Early childhood is generally defined as the first five years of a child's life. As a teacher in early childhood development, your skills and personality influence how children understand, perceive and react to the classroom environment and the world around them. Even though part of your responsibilities are academic, daily interactions that encourage social, emotional and physical development are just as important.
Because young children don't always exhibit self-control and have short attention spans, an early childhood development educator needs patience. Children don't always follow instructions or learn new tasks quickly, so a teacher must patiently repeat and reinforce directions and behavioral guidelines. Teachers must effectively address each child's needs and developmental progress, while maintaining open communication with parents and support staff. According to Laura Colker's essay, "Twelve Characteristics of Effective Early Childhood Teachers, "Good teachers have a long fuse for exasperation, frustration and anger." High-quality teachers are patient with student progress and work effectively with parents and staff to encourage growth and development.
Flexibility and Creativity
Without flexibility and creativity, an early childhood teacher loses her ability to adapt to change and inspire young lives. Due to the changeable nature of toddler and preschool classrooms, a teacher must learn to work with new challenges. Whether peanut butter crackers spill all over the floor or an outdoor play area turns into a rainy mud pit, a teacher must react positively to unpredictable situations, coming up with flexible schedules and new ideas to entertain and educate students. Creativity helps a teacher incorporate different learning styles into the classroom environment. For example, a teacher might use puppets, music or art supplies to discuss literature -- or create an inspirational science room by allowing students to explore magnets and magnifying glasses.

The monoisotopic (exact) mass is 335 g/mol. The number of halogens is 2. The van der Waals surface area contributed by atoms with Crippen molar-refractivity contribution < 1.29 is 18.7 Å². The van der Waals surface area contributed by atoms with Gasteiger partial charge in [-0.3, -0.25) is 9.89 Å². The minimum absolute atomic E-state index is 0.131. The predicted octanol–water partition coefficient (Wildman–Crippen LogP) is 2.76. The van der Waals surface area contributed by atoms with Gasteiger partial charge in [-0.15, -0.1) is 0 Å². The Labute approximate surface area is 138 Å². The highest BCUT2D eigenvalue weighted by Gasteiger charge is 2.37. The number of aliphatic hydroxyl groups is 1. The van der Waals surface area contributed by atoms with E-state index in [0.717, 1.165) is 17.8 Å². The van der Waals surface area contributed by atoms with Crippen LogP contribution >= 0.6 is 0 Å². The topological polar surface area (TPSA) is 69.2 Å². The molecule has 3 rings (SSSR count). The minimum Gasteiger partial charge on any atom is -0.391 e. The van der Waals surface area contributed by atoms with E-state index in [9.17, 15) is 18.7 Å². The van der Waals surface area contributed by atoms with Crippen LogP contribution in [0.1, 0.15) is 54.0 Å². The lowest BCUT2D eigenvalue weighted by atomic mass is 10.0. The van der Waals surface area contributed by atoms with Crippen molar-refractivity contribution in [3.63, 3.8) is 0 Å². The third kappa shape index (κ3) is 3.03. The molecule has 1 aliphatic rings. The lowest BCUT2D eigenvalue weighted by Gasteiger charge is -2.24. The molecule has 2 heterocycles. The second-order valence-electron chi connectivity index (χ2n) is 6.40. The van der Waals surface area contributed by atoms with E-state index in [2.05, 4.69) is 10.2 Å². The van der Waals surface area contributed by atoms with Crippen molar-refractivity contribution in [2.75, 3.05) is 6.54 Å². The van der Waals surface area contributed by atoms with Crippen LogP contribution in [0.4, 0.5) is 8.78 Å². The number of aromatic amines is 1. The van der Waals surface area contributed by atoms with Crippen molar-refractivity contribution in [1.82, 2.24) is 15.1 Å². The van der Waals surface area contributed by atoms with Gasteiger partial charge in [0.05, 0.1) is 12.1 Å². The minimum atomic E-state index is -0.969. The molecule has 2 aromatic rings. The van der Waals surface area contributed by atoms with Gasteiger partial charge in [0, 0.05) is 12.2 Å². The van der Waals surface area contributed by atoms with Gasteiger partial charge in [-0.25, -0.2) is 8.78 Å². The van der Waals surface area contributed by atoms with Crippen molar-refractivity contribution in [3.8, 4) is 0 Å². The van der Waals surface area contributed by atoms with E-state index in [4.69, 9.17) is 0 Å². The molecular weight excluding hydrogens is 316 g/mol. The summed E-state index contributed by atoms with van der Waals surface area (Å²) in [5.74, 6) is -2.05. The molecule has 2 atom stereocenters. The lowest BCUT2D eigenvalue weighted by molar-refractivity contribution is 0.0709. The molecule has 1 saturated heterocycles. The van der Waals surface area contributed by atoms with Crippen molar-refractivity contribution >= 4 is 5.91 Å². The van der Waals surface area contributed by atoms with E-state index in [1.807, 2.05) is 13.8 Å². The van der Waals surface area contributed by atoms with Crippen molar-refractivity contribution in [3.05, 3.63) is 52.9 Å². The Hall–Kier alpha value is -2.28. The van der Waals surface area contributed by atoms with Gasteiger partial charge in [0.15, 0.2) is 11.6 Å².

According to Laura Colker's article, early childhood teachers report that a passion for teaching is one of the most important qualities of a good teacher. Passion includes heart-felt enthusiasm that encourages development and often results in job satisfaction, knowing the work makes a difference. Even in a challenging classroom environment, watching a child grasp a new concept, effectively resolve a conflict or demonstrate responsible behavior provides a sense of accomplishment. Without a passion for the development of young lives, a teacher might wear out or burn out.
Young children respond to teachers who are dedicated and striving to provide a safe and secure learning environment. Trusting relationships between teachers and children often result in positive educational experiences. According to Jacqueline Zeller's article for the Harvard Graduate School of Education, "Early Childhood Education and Beyond: Teacher Child Relationships and Learning," "High-quality child care experiences support the development of social and academic skills that facilitate children's later success in school." The article also states that there is supportive evidence that close relationships between teachers and children are an important part of creating a high-quality educational environment. Good teachers are dedicated teachers.
As curriculum developer and educator, Kristine Tucker has enjoyed the plethora of English assignments she's read (and graded!) over the years. Her experiences as vice-president of an energy consulting firm have given her the opportunity to explore business writing and HR. Tucker has a BA and holds Ohio teaching credentials.